1. Mirages are not native to every desert. If they lived (truly lived, like us or bacteria), they could be said to be an invasive species. Somewhere there is an origin. A mother of all mirages.
2. The sands around Vorlith are golden, yet the people of Vorlith are not rich. They are loath to trade anything that is not absolutely vital.
3. The people of Vorlith are defenseless, yet they remain unconquered. Vorlith is the necropolis of emperors.
4. The root of suffering is desire. The fruit of desire is suffering, in its attainment, in its lack. Like matter and energy, the two are equivalent, they are interchangeable.
5. As a bacterium is the most basic agent of decay, a mirage is the most basic agent of this interchange.
But I digress.
Those black and shaggy spirits are incubi. Loping through the heat-haze, they are oft mistaken for jackals, with whom they share a scavenger's aspect. A mirage might take the desperate thirst of a man lost among the dunes, and in return give him a phantom of water. An incubus, alike to the mirage as worm to bacterium, deals in flesh, and fleshly desires. Their scope is not merely sex, as the puritan would have you believe, but all desires which lie deeper in the body than the rational mind: to escape predation, to protect and nurture children, to eat one's fill of fats, salt, and sugar, and yes, sex too, and many others besides.
They are called incubi, "the ones who lie above", because they are believed to exist above the deep, unfathomable web of desire and suffering. Not so. It is their essence, and they feel it perhaps more keenly than any living creature that relies on wet biology to feel. And so they trade in flesh, because they envy it, because it obsesses them, because they would let it bind them.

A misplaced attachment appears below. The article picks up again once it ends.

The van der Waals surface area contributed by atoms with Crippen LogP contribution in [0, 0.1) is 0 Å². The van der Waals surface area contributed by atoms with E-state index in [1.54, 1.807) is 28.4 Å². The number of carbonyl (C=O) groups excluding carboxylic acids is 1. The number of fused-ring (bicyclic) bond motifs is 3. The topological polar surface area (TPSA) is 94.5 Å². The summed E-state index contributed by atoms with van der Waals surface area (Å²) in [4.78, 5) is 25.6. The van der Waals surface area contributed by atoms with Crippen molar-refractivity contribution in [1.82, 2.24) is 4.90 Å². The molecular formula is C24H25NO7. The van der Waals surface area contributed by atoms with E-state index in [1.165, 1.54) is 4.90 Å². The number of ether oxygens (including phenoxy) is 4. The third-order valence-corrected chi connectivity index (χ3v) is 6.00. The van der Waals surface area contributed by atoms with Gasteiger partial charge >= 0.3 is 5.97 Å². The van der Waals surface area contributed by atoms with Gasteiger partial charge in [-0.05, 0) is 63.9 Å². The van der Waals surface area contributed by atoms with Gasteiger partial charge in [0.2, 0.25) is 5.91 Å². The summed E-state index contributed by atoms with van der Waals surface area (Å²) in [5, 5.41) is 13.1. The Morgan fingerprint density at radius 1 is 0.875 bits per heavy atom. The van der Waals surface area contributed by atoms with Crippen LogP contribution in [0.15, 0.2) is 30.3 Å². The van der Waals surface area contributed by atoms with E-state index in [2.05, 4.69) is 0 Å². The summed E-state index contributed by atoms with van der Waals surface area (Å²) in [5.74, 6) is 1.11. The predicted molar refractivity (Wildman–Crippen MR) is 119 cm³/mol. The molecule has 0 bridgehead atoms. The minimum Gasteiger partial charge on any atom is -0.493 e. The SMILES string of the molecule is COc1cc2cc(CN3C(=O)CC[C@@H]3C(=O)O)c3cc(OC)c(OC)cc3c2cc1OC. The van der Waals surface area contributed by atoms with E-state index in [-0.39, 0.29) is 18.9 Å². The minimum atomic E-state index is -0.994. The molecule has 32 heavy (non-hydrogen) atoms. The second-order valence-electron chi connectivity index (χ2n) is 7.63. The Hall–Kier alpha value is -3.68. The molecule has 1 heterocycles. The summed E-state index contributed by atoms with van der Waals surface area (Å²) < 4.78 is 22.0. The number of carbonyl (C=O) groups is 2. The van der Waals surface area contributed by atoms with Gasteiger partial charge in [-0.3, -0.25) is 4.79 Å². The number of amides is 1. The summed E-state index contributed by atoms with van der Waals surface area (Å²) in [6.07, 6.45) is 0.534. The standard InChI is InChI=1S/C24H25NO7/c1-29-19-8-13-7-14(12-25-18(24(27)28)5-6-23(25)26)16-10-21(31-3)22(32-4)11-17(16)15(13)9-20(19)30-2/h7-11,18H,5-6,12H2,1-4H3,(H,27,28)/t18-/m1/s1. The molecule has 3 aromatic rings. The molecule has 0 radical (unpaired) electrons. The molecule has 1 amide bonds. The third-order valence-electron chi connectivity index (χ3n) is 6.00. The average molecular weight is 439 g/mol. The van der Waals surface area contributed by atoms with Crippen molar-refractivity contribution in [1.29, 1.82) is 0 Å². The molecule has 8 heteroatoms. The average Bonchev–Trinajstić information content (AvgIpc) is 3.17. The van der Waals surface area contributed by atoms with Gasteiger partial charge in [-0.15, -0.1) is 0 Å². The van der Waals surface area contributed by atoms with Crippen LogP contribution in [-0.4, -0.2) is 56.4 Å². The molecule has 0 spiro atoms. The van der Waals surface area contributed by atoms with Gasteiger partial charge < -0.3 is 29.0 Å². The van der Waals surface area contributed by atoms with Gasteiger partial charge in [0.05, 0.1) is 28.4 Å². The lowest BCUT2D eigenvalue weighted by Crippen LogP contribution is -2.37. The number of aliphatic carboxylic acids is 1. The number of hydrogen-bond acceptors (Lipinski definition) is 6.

-A royal couple cry to the night winds for heirs. An incubus slips into their chamber, invisibly reaches to pluck of their organs. From these viands it shapes twins, one for the couple and one to remain with itself. The twins grow strong, the couple weakens, and on the day of their death and their rightful child's coronation, the other twin appears and makes a bid for the throne. Strife spreads faster than wildfire, and the incubus reaps a bounty of desperate flesh.-
The infant they bear is a messiah. The downtrodden in Vorlith wear their chains heavier than ever, shed blood and tears enough for the incubi. They consider their dues already paid, and need only listen to the hopes and bitter wishes of their clients to finish shaping the final product. The inchoate creature is human, in part, but it is also the need for a leader, to be led. How it will lead the people of Vorlith, what it will lead them to, depends on the morass of their collective psyche.
These incubi are among the elites of their kind. Their hearts beat sun-warmed blood through a patchwork of stolen veins. Their minds are meat as much as the airy substance of spirits, and so when they listen to the people of Vorlith pray to a higher power, they recognize, they remember. These incubi will stay in the city, watch the progress of their messiah, and learn how to honour their creator. Only then will they return to the deepest part of the desert, that hole where reality and illusion collapse into one. They will return to the place where all their kind were born, and honour their creator.
Is this an image, or a delusion of the human mind when confronted with a profusion of pixels? Regardless: